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    How can Pennsylvania prevent cities from fiscal crisis?

     File image of former Harrisburg Mayor Stephen Reed (right) and attorney, Henry Hockeimer, in front of a suburban courthouse after being arrested on corruption charges, Tuesday, July 14, 2015. (Diana Robinson/WITF)

    File image of former Harrisburg Mayor Stephen Reed (right) and attorney, Henry Hockeimer, in front of a suburban courthouse after being arrested on corruption charges, Tuesday, July 14, 2015. (Diana Robinson/WITF)

    A grand jury makes several suggestions in a new report focused on “reckless” financial decisions by Harrisburg officials in the early-to-mid 2000’s.

    No more charges out of the second grand jury convened to investigate the near-bankruptcy of Pennsylvania’s capital city.

    But the 82-page report does make some recommendations for changing state law:

    1.    Extend the statute of limitations of public officials in Pennsylvania. Law enforcement already gets extra time to charge public officials, but ambiguity arose during former Mayor Stephen Reed’s trial over when the clock starts. Read the details here. The bottom line, according to the grand jury: change or clarify the law so it’s the longer of the competing interpretations of current statute.

    2.    Empower the state Attorney General’s office to independently initiate investigations of local officials. Currently, the state AG’s investigators only get local corruption cases if they’re referred by a county prosecutor who’s spotted a conflict of interest. In this case, that process took more than a year. Dauphin County District Attorney Ed Marsico’s initial stated intentions were to investigate the case. But after more than a year, Marsico’s office handed it over to then-state Attorney General Kathleen Kane. Kane’s own scandals became increasingly distracting throughout the Harrisburg case, which also went through three lead prosecutors in as many years.

    3.    Limit the number of appointed board spots one person can hold. The grand jury noted that Reed, who served seven terms as mayor after stints in the statehouse and as County Commissioner, stacked boards with his allies — some holding multiple seats simultaneously. This let him “control the actions of those boards. In effect, they became his alter ego,” according to the report.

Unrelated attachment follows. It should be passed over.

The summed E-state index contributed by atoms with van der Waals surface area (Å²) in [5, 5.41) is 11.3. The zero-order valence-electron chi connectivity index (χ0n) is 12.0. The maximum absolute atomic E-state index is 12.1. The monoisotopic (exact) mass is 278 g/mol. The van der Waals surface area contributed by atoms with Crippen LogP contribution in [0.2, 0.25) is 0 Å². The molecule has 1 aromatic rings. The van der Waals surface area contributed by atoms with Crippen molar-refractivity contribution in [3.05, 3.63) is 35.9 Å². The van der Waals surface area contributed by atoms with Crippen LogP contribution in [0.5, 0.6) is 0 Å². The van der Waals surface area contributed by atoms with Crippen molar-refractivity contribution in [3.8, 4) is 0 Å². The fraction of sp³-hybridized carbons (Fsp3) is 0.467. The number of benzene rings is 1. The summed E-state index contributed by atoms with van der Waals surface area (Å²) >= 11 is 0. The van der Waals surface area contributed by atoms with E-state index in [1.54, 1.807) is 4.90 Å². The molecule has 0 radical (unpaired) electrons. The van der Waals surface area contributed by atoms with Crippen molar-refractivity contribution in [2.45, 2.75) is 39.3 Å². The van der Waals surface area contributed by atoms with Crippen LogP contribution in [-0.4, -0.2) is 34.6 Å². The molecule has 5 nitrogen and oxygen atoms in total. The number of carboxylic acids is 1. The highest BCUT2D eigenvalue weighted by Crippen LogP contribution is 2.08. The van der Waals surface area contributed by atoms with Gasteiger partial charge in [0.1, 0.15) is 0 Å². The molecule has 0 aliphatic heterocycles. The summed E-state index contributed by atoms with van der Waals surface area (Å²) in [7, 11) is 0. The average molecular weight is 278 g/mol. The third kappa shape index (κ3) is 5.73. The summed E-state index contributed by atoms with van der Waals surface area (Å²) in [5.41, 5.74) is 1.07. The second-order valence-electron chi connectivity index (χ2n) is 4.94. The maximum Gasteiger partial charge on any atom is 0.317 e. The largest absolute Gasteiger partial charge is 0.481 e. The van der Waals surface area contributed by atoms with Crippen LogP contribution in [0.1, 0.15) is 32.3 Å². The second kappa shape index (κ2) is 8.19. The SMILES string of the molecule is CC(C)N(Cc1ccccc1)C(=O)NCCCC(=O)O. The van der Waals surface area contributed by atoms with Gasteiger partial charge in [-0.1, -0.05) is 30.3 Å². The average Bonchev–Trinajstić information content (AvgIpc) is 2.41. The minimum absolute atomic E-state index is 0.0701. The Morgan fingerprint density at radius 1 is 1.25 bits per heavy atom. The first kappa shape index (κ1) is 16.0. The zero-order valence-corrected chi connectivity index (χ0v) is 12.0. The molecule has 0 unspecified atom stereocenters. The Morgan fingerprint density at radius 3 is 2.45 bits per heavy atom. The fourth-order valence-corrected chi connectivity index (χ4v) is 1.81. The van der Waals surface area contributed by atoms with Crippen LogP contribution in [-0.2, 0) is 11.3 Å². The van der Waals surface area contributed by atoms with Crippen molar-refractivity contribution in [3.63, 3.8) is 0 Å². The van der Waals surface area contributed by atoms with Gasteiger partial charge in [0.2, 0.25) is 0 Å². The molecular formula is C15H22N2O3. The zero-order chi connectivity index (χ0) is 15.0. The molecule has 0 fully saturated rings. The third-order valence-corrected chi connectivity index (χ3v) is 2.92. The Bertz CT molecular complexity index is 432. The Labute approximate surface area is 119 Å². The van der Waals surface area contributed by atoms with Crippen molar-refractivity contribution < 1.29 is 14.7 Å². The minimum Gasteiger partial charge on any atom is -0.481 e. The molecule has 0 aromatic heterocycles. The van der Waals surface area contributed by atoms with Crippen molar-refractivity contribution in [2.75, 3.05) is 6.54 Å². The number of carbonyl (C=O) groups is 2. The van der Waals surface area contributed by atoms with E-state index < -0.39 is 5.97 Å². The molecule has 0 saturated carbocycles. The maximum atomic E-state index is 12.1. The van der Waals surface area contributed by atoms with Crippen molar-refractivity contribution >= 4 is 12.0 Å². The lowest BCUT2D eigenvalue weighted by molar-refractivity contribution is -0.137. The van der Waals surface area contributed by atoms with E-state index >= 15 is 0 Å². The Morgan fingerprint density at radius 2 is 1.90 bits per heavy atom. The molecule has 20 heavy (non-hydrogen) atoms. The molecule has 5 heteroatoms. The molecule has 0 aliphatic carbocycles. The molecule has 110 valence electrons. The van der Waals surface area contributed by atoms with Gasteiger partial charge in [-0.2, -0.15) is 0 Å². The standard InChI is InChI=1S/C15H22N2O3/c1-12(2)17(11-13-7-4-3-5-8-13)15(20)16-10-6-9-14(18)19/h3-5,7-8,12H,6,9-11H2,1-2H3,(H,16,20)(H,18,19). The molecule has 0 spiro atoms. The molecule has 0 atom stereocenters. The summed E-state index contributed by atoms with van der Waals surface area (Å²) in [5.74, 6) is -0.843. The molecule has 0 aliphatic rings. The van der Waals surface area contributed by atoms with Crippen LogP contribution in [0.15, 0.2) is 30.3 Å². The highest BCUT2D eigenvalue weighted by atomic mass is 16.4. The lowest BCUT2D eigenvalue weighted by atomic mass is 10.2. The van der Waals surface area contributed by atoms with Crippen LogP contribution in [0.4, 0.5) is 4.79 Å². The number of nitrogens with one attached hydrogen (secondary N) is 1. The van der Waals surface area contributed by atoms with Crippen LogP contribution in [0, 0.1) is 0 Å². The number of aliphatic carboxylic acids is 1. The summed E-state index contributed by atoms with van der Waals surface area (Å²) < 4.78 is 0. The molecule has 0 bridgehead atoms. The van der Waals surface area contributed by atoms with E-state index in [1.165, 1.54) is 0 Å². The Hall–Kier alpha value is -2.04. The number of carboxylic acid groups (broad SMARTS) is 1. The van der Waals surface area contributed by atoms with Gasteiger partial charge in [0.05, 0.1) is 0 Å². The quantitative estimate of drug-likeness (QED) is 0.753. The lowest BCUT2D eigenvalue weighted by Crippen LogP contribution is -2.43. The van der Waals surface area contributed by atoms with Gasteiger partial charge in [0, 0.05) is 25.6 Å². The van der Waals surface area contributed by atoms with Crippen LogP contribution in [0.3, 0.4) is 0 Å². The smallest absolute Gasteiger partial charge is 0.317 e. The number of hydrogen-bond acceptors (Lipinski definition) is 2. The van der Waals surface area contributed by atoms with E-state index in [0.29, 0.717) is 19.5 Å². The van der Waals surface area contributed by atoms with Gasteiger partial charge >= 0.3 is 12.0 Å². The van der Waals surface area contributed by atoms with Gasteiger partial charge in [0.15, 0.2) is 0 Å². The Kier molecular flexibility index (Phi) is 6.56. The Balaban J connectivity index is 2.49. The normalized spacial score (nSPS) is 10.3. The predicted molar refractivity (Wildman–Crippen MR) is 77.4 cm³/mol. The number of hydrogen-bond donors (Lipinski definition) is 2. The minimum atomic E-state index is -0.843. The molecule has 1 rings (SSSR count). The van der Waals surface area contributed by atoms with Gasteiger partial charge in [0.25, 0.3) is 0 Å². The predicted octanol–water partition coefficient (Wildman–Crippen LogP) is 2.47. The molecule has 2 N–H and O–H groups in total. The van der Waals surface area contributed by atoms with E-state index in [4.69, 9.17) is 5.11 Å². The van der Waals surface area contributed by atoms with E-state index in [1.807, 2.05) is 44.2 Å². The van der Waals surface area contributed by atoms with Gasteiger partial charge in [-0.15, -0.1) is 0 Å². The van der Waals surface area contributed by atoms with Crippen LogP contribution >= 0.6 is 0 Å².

4.    Restrict local officials and employees’ ability to move between the public and private sectors. Pennsylvania gets low marks by some good government groups, and its laws limiting movement between state and private employment are no exception. But even those relatively weak rules don’t apply at the local level.  That should change, the grand jury found.

    5.    Require companies to post a performance bond in order to secure public contracts. Before Pennsylvania law changed in 1990, performance bonds had to be for the full value of the contract. A performance bond would’ve “shielded Harrisburg from the financial fallout from the failed contract to retrofit the incinerator,” the grand jury report noted.  Senate Bill 493 would establish this mandate, but it hasn’t moved at all since being introduced March 10. It’s part of a four-bill package aimed at preventing municipal financial crises. Similar measures have been introduced during the last two legislative sessions. There was little, if any, movement on the original measures, and subsequent watered-down version didn’t do much better last session.

    6.    Require public bidding for professional services, and simplify related state law so it’s consistent among municipalities.

    7.    Step up the state’s review of public debt issuances. The grand jury called for better vetting by the state Department of Community and Economic Development and giving DCED the authority to reject submissions that don’t have the proper paperwork backed up by a review of someone with appropriate expertise. One issue with expanding DCED powers, in particular, has to do with staffing: the department’s funding has been reduced drastically in recent years. Senate Bill 491 would establish new record retention requirements for the department and adds filing requirements for issuers without identifying funding for the additional workload. SB491 also clarifies fiduciary responsibilities of those involved in the deals and would make the process leading up to the borrowing more transparent.

    Sponsors of SB491 and the three other related measures are considering amendments or additional bills to reflect recommendations in the grand jury report, according to Lee Derr, chief of staff for state Sen. John Eichelberger.

    Editor’s note: This post was updated to add the paragraph above.

     

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